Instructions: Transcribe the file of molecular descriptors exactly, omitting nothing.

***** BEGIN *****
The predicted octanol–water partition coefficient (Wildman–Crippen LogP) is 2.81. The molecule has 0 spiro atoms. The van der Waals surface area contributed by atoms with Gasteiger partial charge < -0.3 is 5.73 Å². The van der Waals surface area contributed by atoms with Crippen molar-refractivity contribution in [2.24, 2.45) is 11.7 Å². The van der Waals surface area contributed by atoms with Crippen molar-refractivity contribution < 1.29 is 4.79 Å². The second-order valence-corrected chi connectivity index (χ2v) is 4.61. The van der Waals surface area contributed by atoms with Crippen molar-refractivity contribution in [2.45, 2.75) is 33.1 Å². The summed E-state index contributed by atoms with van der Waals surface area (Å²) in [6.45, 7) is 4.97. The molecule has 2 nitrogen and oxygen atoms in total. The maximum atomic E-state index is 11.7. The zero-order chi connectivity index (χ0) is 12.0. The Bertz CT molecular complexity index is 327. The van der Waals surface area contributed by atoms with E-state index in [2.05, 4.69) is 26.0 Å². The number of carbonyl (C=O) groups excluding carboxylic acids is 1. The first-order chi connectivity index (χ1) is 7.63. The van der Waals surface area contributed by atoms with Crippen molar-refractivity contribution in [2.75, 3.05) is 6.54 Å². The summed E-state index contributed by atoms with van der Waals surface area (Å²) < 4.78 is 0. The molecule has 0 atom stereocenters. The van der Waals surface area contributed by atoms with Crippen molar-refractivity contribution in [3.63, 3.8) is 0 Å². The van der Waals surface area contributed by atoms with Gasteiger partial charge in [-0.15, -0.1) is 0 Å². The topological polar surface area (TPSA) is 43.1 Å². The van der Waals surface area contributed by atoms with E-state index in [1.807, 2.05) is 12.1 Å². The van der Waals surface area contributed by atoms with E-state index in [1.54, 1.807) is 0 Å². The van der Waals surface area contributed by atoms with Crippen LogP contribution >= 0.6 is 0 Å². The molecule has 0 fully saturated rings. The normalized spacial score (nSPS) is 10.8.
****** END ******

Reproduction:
The predicted octanol–water partition coefficient (Wildman–Crippen LogP) is 2.81. The molecule has 0 spiro atoms. The van der Waals surface area contributed by atoms with Gasteiger partial charge < -0.3 is 5.73 Å². The van der Waals surface area contributed by atoms with Crippen molar-refractivity contribution in [2.24, 2.45) is 11.7 Å². The van der Waals surface area contributed by atoms with Crippen molar-refractivity contribution < 1.29 is 4.79 Å². The second-order valence-corrected chi connectivity index (χ2v) is 4.61. The van der Waals surface area contributed by atoms with Crippen molar-refractivity contribution in [2.45, 2.75) is 33.1 Å². The summed E-state index contributed by atoms with van der Waals surface area (Å²) in [6.45, 7) is 4.97. The molecule has 2 nitrogen and oxygen atoms in total. The maximum atomic E-state index is 11.7. The zero-order chi connectivity index (χ0) is 12.0. The Bertz CT molecular complexity index is 327. The van der Waals surface area contributed by atoms with E-state index in [2.05, 4.69) is 26.0 Å². The number of carbonyl (C=O) groups excluding carboxylic acids is 1. The first-order chi connectivity index (χ1) is 7.63. The van der Waals surface area contributed by atoms with Crippen molar-refractivity contribution in [2.75, 3.05) is 6.54 Å². The summed E-state index contributed by atoms with van der Waals surface area (Å²) < 4.78 is 0. The molecule has 0 atom stereocenters. The van der Waals surface area contributed by atoms with Crippen molar-refractivity contribution in [3.63, 3.8) is 0 Å². The van der Waals surface area contributed by atoms with Gasteiger partial charge in [-0.15, -0.1) is 0 Å². The topological polar surface area (TPSA) is 43.1 Å². The van der Waals surface area contributed by atoms with E-state index in [1.807, 2.05) is 12.1 Å². The van der Waals surface area contributed by atoms with E-state index in [1.54, 1.807) is 0 Å². The van der Waals surface area contributed by atoms with Crippen LogP contribution >= 0.6 is 0 Å². The molecule has 0 fully saturated rings. The normalized spacial score (nSPS) is 10.8.